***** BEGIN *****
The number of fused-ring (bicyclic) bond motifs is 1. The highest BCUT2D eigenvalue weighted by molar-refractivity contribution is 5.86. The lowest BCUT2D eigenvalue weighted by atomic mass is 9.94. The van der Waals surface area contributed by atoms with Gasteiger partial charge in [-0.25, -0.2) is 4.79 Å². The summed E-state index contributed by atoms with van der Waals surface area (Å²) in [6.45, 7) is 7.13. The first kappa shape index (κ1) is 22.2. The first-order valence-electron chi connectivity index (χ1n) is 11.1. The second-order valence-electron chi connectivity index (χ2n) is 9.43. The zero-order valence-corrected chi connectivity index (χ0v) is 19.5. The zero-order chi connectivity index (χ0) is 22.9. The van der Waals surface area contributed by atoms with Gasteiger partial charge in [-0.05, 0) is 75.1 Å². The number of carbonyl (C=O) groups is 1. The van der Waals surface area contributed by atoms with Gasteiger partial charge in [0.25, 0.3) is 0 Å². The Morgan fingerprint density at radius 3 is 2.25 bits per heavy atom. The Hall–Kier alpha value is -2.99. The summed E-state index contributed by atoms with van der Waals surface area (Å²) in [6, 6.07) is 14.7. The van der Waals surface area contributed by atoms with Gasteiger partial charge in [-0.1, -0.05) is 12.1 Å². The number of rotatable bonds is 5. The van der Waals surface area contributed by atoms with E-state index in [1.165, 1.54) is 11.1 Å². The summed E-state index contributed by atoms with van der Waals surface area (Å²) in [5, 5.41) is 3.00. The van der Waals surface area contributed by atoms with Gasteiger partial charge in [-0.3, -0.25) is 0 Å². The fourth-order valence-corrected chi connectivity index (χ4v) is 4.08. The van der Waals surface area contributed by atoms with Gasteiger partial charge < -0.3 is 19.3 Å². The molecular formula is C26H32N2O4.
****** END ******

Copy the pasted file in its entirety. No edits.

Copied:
The number of fused-ring (bicyclic) bond motifs is 1. The highest BCUT2D eigenvalue weighted by molar-refractivity contribution is 5.86. The lowest BCUT2D eigenvalue weighted by atomic mass is 9.94. The van der Waals surface area contributed by atoms with Gasteiger partial charge in [-0.25, -0.2) is 4.79 Å². The summed E-state index contributed by atoms with van der Waals surface area (Å²) in [6.45, 7) is 7.13. The first kappa shape index (κ1) is 22.2. The first-order valence-electron chi connectivity index (χ1n) is 11.1. The second-order valence-electron chi connectivity index (χ2n) is 9.43. The zero-order valence-corrected chi connectivity index (χ0v) is 19.5. The zero-order chi connectivity index (χ0) is 22.9. The van der Waals surface area contributed by atoms with Gasteiger partial charge in [-0.05, 0) is 75.1 Å². The number of carbonyl (C=O) groups is 1. The van der Waals surface area contributed by atoms with Gasteiger partial charge in [0.25, 0.3) is 0 Å². The Morgan fingerprint density at radius 3 is 2.25 bits per heavy atom. The Hall–Kier alpha value is -2.99. The summed E-state index contributed by atoms with van der Waals surface area (Å²) in [6, 6.07) is 14.7. The van der Waals surface area contributed by atoms with Gasteiger partial charge in [-0.1, -0.05) is 12.1 Å². The number of rotatable bonds is 5. The van der Waals surface area contributed by atoms with E-state index in [1.165, 1.54) is 11.1 Å². The summed E-state index contributed by atoms with van der Waals surface area (Å²) in [5, 5.41) is 3.00. The van der Waals surface area contributed by atoms with Gasteiger partial charge in [-0.3, -0.25) is 0 Å². The fourth-order valence-corrected chi connectivity index (χ4v) is 4.08. The van der Waals surface area contributed by atoms with Gasteiger partial charge < -0.3 is 19.3 Å². The molecular formula is C26H32N2O4.